Chipotle-Cascabel Salsa with Roasted Tomatoes and Tomatillos

This is salsa at its complex best: smoky fire from those beloved little chipotles (smoke-dried jalapeqos), nutty intricacy from dried cascabels, sweetness from roasted tomatoes and garlic, zestiness from tomatillos. There are so many wonderful things going on here, taste-wise, that you'll feel compelled to try it again and again. The dried chipotles are easier to find than the dried cascabel chiles, when none of the latter is available, make a very good salsa with all chipotles. When only canned chipotles (not dried) are available (I'm referring here to the widely available, very popular ones packed in the vinegary tomato sauce called adobo-it'll say that on the can), you can substitute those already-reconstituted canned chiles for one or both of the dried chiles, skip the toasting and soaking in Step 1.

Makes 2 cups


3 each dried chipotle chiles (use the dark red chipotles colorados - often sold as moritas in the U.S., rather than the tan chipotles mecos)
3 each dried round cascabel chiles
1/2 pound (6 to 7 medium) tomatillos, husked and rinsed
1/2 pound (3 medium) ripe tomatoes (preferably plum tomatoes)
6 each garlic cloves, peeled
1 large (1/2 pound) white onion, sliced 1/4-inch thick
1 1/2 teaspoons chopped fresh thyme
1/2 cup water (approximate)
generous teaspoon salt
1/2 teaspoon sugar (optional)


Heat the broiler and set a heavy skillet over medium heat. Break the stems off the chiles, scoop them into the heating pan and stir, pressing them down regularly, until you notice that the chiles have darkened a little in spots and they fill the kitchen with their spicy aroma - the whole toasting process will take 2 to 3 minutes. 

Scoop the chiles into a bowl, pour very hot tap water on them and lay a plate over them to keep them submerged.

On a broiler pan or heavy baking sheet (lined with heavy duty foil if you want juice collection and clean up to go quickly), spread out the whole tomatillos and tomatoes and set under the broiler. Let roast for 5 or 6 minutes until softened (you're cooking them through here) and blackened in splotches on one side (the tomatillos will have begun to turn olive in color with dark spots), then use a pair of tongs to turn them over. 

Set under the broiler for another 5 or 6 minutes until completely softened and equally darkened on the other side. Remove to cool.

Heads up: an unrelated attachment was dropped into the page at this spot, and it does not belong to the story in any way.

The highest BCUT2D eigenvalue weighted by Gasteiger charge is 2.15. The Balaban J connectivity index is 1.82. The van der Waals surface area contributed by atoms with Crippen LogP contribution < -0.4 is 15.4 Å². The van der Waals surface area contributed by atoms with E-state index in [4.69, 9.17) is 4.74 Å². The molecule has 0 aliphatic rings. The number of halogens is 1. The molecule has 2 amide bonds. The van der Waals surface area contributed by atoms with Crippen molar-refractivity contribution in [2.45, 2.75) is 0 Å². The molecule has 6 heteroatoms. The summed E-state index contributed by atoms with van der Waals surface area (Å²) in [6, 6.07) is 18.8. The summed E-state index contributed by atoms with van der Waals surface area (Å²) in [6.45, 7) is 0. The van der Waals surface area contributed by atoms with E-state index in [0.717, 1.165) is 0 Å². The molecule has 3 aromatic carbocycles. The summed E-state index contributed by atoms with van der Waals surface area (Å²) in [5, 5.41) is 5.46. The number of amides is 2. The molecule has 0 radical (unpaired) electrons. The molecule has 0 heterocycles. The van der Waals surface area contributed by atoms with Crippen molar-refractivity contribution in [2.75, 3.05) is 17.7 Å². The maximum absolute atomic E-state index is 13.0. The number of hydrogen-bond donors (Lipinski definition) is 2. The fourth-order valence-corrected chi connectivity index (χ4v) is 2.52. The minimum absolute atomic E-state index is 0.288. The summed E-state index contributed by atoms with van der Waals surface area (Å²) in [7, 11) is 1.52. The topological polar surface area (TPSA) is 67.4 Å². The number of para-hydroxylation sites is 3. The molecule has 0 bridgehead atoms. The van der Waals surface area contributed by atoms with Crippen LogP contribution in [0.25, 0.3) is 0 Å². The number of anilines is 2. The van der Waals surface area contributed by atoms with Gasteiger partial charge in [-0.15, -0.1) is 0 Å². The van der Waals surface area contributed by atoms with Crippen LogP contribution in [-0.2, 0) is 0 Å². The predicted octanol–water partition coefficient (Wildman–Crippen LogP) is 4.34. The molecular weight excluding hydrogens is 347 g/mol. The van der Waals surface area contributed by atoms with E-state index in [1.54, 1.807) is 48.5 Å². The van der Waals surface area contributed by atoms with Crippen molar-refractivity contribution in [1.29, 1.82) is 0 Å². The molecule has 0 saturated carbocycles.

Turn the oven down to 425 degrees. On a similar pan or baking sheet, spread out the garlic and onion (break the onion into rings, so that it'll roast evenly). Set in the oven and roast, stirring well every couple of minutes, until beautifully roasted, you want the garlic soft and the onion richly browned - there may be a couple of charred ends here and there, but don't let it all burn or your salsa will be bitter. 

Total roasting time will be about 15 minutes. (For an even smokier flavor, you can grill-roast the onions and garlic in a perforated grilling pan over a moderately low charcoal fire.)

Scrape the onion and garlic into a food processor, cover and pulse until they are finely chopped (but not a pasty smooth purie). Scoop into a large bowl. Drain the rehydrated chiles (they should have soaked about 20 minutes by now - the right amount of time to soften them without soaking away too much of their flavor). 

For a less rustic salsa (or if you're canning the salsa), peel the skins off the cooled tomatoes and cut out the "cores" where the stems were attached (work over the baking sheet to capture all the juices). Without washing the processor, scoop in the chiles, then add the tomatillos (don't peel or core them) and tomatoes with all their accumulated juices. 

Pulse a few times, then let the machine run until everything is quite finely puried (this takes a minute or so, dried chile skins are tougher than fresh chile skins). Scrape into the bowl with the onion/garlic, then stir in the fresh thyme and enough water to give you an easily spoonable consistency. 

(For what it's worth, this salsa is usually made somewhat thin and very spicy in Mexico-the perfect little drizzle over eggs or tacos.)

Taste, then season with salt and optional sugar. Remember: like all condiments, this salsa should be highly seasoned-a little salty and with enough sugar to balance the bitiness of the chiles and tanginess of the tomatillos. If you're planning to use your salsa right away, simply pour it into a bowl and it's ready, or, refrigerate it and use within 5 days.